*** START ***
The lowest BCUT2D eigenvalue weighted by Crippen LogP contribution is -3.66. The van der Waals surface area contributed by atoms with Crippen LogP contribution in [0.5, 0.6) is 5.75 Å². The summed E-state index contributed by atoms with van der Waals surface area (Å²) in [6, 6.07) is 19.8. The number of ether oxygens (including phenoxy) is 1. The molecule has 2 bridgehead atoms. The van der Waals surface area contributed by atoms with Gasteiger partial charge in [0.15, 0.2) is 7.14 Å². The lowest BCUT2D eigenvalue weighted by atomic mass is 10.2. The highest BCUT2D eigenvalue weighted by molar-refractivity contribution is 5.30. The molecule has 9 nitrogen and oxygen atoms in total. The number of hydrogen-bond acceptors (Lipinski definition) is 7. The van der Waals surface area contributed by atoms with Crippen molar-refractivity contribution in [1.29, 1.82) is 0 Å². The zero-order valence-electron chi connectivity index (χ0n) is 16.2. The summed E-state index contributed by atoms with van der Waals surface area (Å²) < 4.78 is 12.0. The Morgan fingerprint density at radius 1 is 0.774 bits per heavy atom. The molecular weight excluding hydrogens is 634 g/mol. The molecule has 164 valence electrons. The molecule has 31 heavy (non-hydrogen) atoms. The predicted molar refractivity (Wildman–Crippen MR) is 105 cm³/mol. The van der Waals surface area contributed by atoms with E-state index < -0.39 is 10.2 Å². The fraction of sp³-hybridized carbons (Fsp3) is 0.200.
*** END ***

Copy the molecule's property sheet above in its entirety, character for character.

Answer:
The lowest BCUT2D eigenvalue weighted by Crippen LogP contribution is -3.66. The van der Waals surface area contributed by atoms with Crippen LogP contribution in [0.5, 0.6) is 5.75 Å². The summed E-state index contributed by atoms with van der Waals surface area (Å²) in [6, 6.07) is 19.8. The number of ether oxygens (including phenoxy) is 1. The molecule has 2 bridgehead atoms. The van der Waals surface area contributed by atoms with Gasteiger partial charge in [0.15, 0.2) is 7.14 Å². The lowest BCUT2D eigenvalue weighted by atomic mass is 10.2. The highest BCUT2D eigenvalue weighted by molar-refractivity contribution is 5.30. The molecule has 9 nitrogen and oxygen atoms in total. The number of hydrogen-bond acceptors (Lipinski definition) is 7. The van der Waals surface area contributed by atoms with Crippen molar-refractivity contribution in [1.29, 1.82) is 0 Å². The zero-order valence-electron chi connectivity index (χ0n) is 16.2. The summed E-state index contributed by atoms with van der Waals surface area (Å²) < 4.78 is 12.0. The Morgan fingerprint density at radius 1 is 0.774 bits per heavy atom. The molecular weight excluding hydrogens is 634 g/mol. The molecule has 164 valence electrons. The molecule has 31 heavy (non-hydrogen) atoms. The predicted molar refractivity (Wildman–Crippen MR) is 105 cm³/mol. The van der Waals surface area contributed by atoms with E-state index < -0.39 is 10.2 Å². The fraction of sp³-hybridized carbons (Fsp3) is 0.200.